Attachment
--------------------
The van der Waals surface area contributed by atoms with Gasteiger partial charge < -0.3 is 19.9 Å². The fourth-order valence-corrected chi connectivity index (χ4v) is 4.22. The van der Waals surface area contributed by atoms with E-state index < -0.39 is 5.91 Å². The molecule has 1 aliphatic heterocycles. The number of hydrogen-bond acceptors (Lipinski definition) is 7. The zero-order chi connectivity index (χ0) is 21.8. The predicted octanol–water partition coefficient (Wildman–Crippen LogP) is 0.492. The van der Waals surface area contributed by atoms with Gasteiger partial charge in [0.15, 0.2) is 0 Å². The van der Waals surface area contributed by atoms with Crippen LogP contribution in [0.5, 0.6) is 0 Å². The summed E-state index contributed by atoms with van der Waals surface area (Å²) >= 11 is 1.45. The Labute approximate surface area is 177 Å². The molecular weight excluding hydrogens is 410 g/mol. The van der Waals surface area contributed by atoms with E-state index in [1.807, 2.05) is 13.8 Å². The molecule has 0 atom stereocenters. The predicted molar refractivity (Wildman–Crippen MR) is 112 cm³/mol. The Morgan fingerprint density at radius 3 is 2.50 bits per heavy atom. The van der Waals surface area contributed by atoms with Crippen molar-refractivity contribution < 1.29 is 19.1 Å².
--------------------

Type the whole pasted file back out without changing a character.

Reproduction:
The van der Waals surface area contributed by atoms with Gasteiger partial charge < -0.3 is 19.9 Å². The fourth-order valence-corrected chi connectivity index (χ4v) is 4.22. The van der Waals surface area contributed by atoms with E-state index < -0.39 is 5.91 Å². The molecule has 1 aliphatic heterocycles. The number of hydrogen-bond acceptors (Lipinski definition) is 7. The zero-order chi connectivity index (χ0) is 21.8. The predicted octanol–water partition coefficient (Wildman–Crippen LogP) is 0.492. The van der Waals surface area contributed by atoms with Gasteiger partial charge in [0.15, 0.2) is 0 Å². The van der Waals surface area contributed by atoms with Crippen LogP contribution in [0.5, 0.6) is 0 Å². The summed E-state index contributed by atoms with van der Waals surface area (Å²) >= 11 is 1.45. The Labute approximate surface area is 177 Å². The molecular weight excluding hydrogens is 410 g/mol. The van der Waals surface area contributed by atoms with E-state index in [1.807, 2.05) is 13.8 Å². The molecule has 0 atom stereocenters. The predicted molar refractivity (Wildman–Crippen MR) is 112 cm³/mol. The Morgan fingerprint density at radius 3 is 2.50 bits per heavy atom. The van der Waals surface area contributed by atoms with Crippen molar-refractivity contribution < 1.29 is 19.1 Å².